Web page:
Major construction work has now started to restore Toddbrook Reservoir in Whaley Bridge, after the project’s 1970s-built spillway was damaged following torrential rain in summer 2019. The work is likely to cost around £15 million and take around two years to complete, with the reservoir due to reopen in late 2024.
The Canal & River Trust charity which cares for the reservoir and 2,000 miles of waterways across England and Wales, is working with its contractor Kier to deliver the restoration. Work has already begun to create a site compound on the northern end of the town’s Memorial Park, which has been temporarily closed to the public. Hoardings are being erected, site accesses installed and existing drainage and feeder channels realigned.
Later this autumn construction work begins to create a new overflow spillway structure to the north of the dam. This involves building a side channel weir, ‘tumble bay’, spillway channel and stilling basin which will link into the existing bypass channel flowing into the River Goyt in the park.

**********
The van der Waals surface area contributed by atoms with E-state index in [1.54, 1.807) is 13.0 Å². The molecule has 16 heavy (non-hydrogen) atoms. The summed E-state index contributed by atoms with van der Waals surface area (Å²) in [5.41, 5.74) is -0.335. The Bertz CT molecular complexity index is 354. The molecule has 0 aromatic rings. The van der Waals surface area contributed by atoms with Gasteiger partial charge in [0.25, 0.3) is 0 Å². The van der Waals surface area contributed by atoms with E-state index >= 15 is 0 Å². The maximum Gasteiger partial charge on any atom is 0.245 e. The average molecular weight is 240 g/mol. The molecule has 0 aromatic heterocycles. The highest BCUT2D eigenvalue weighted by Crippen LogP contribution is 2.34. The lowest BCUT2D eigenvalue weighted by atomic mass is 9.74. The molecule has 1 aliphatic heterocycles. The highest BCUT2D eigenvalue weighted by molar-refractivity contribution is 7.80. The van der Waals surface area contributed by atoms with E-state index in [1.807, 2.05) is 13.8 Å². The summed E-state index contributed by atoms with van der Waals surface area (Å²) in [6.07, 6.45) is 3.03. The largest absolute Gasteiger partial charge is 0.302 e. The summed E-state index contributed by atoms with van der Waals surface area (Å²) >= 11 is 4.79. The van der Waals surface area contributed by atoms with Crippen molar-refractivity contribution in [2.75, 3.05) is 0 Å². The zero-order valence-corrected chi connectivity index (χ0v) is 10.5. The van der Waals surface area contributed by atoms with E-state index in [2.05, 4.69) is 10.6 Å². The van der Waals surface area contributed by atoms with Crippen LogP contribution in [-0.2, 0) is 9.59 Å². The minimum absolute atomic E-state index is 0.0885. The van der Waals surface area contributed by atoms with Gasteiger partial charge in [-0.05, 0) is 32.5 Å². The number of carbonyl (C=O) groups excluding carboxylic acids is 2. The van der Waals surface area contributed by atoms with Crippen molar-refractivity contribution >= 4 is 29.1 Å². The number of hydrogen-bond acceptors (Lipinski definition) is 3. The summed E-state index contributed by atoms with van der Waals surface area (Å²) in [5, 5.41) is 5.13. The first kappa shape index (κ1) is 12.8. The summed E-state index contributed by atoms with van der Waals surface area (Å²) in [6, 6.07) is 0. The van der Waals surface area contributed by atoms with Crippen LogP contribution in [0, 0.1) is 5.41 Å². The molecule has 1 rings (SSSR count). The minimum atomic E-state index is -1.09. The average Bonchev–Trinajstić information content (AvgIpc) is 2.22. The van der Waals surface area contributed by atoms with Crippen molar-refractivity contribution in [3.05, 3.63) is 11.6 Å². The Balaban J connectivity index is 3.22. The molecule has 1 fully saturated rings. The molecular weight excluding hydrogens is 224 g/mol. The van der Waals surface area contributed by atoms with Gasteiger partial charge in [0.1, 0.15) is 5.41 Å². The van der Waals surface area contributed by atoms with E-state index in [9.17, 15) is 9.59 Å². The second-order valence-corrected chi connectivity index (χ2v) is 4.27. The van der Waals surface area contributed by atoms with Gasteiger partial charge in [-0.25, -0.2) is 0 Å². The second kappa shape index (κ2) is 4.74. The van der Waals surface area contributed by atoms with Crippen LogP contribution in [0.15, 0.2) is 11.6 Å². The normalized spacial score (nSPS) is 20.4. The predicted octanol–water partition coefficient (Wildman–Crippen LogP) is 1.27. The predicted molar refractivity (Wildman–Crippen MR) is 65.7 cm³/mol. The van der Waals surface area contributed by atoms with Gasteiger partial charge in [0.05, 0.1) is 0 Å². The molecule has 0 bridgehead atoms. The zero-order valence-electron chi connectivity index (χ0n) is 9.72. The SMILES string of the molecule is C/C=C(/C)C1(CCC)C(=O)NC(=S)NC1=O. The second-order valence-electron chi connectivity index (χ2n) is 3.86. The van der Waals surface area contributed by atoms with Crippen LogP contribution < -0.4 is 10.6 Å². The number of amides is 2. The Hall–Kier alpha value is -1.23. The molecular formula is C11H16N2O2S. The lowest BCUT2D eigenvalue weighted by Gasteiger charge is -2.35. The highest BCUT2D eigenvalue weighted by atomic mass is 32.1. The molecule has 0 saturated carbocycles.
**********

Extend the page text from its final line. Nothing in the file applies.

The final phase of the project will be to remove the concrete panels from the original overflow spillway. The dam will then be repaired and grassed over. This will be followed by works to the inlet cascade, at the far end of the reservoir, to increase resilience to high flows from Todd Brook stream.
“We are pleased to be starting work on the major construction project to restore Toddbrook Reservoir,” commented Tom Greenwood, project manager for the Canal & River Trust. “This comes after extensive investigation works, two independent reports, exploring multiple design options, two public consultations and a detailed planning application.”